Marathon Writing and the Abhorrent Void

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Nature abhors a vacuum. Perhaps that explains why I would sign up for NaNoWriMo. Until I had read the entry life seemed to be in its usual rut of non-writing. But the thought of spending the next month trying to write a 50,000 word novel, was compelling. Perhaps it would be a way to correct the writing imbalance plaguing my blog? Perhaps it would be a way to finally get the story of the Hapless Photographer out of my head!

Is that what drives people to write? The voices in their head? “All work and no play makes Jack a dull boy?”. Maybe by giving those voices a conduit, a way to escape that inner world and infect others. So if you want to see how I’m doing, check out Coleaus. In case you’re wondering about the username, I mis-spelled Colaeus, who was an ancient Greek explorer. Coleaus, as far as I can tell, was never Greek, or an explorer. He does fit well into the NaNoWriMo mold though of type type type and revise in December!

Maybe the excessive writing exercise will even spill over onto the blog. It couldn’t hurt!

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drifting….

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drifting

The storm took away the mast, sails, punctured the hull and filled her with water. The hapless photographer stuck with his craft until the end, then launched the life raft. Now the only land for hundreds of miles (and not shown on his charts, of course) is just visible in the setting sun. The currents are taking him away from it, where else can he go? Time to paddle!

Details: Well, the basic background was generated on the computer. Sea, islands and gloomy sky. On that I layered a seascape I took off of Prospect, Nova Scotia and modified its perspective to match the computer generated one. I played with the opacity and used “multiply” to join them. The sky I took from here in Debert and joined that layer to the computer generated one using “burn”.
I had a lot of fun when I was creating this series on epz. For that matter it’s never actually ended, since I started with the last shot and am still working my way towards it. There is a certain freedom knowing how it ends. The fun really is in the journey there!

Storm Tonight

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Storm Tonight

Jumping ahead a few days, our Hapless Photographer just heard the forecast on the shortwave. Big storm tonight. He’s not worried though, he’s got a sturdy boat and he’s an experienced sailor…. Moo ha ha ha ha!

Details: This shot is a combination of a computer generated seascape with stormy skies from about 3 of my images. The seagull was brought all the way from Indian Brook beach in Florida. I suppose to be “realistic” I should have made the seagull more of a silhouette, but part of the fun is having these little jarring notes in the image to make you think something isn’t quite right…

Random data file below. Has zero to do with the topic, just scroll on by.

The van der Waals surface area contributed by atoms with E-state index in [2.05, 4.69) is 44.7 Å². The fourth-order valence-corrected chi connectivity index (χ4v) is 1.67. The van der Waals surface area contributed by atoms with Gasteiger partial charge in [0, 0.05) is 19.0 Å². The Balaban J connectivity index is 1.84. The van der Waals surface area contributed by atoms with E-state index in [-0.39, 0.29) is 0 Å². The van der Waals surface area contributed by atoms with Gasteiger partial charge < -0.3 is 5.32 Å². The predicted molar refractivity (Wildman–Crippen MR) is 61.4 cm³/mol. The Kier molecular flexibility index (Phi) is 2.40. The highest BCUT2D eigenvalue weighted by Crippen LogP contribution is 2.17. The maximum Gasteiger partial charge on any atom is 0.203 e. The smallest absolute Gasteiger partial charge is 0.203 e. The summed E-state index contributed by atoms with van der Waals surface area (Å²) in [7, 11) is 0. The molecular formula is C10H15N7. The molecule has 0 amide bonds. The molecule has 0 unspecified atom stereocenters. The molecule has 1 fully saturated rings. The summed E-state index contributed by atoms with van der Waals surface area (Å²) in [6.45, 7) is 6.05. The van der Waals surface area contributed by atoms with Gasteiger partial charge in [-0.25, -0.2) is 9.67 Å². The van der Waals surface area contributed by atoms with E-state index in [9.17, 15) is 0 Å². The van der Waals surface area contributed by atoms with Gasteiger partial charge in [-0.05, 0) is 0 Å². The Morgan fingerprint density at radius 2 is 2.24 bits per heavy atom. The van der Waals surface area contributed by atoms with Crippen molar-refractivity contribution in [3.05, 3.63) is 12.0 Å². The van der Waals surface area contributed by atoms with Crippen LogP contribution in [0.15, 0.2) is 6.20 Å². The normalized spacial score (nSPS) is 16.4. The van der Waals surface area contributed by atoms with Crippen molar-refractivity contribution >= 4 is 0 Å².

I used a wonky gradient filter to give the patchy coloured look to the sky, then used my graphics tablet to handwrite the caption.

Stormy Weather!

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start of vacationHe’s being lulled into a false sense of confidence. His solo sail on the ocean has started off well. He isn’t even clear of land and he’s seeing whales off his starboard bow! Little does he know what awaits him…. dum dum dum daaaaa….

The details: There are 3 photo’s combined here, the sky and sea are separate (the original sea didn’t have a stormy sky, the original sky didn’t have a sea…), and the orca I parachuted in from a shot I took at Seaworld. I desaturated the final shot in keeping with the somewhat monotone feel of the series.

The Hapless Photographer

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A couple of posts ago I promised to put up my "Hapless Photographer" series here. I got caught up in other things, but always it was there in the back of my mind (the back of my mind is a very large place, and seems to hold an awful lot of stuff!).

This all started because of the photo above. Ok, it's not going to make the cover of "National Geographic". but there was something about it I liked. So I thought about why I liked it. I realised it wasn't so much the photograph, it was the story it implied!
Picture a photographer, lost, trapped on a deserted island. This is the last picture he takes before his final breath, the gulls circling and the tropical sun beating down on him.

Sounded like a great idea for a series! How do you make such a thing even believable? There aren't any photo printers or drugstores on deserted islands… Ok, what if he had a Polaroid camera? And a marker to write a caption? At this point I had a series in my mind and a "look" for it. So the shot became this:


I also realised that it wouldn't be much of a series if this was it. So the first shot became the last shot. I had my ending, now I just needed a beginning and a middle.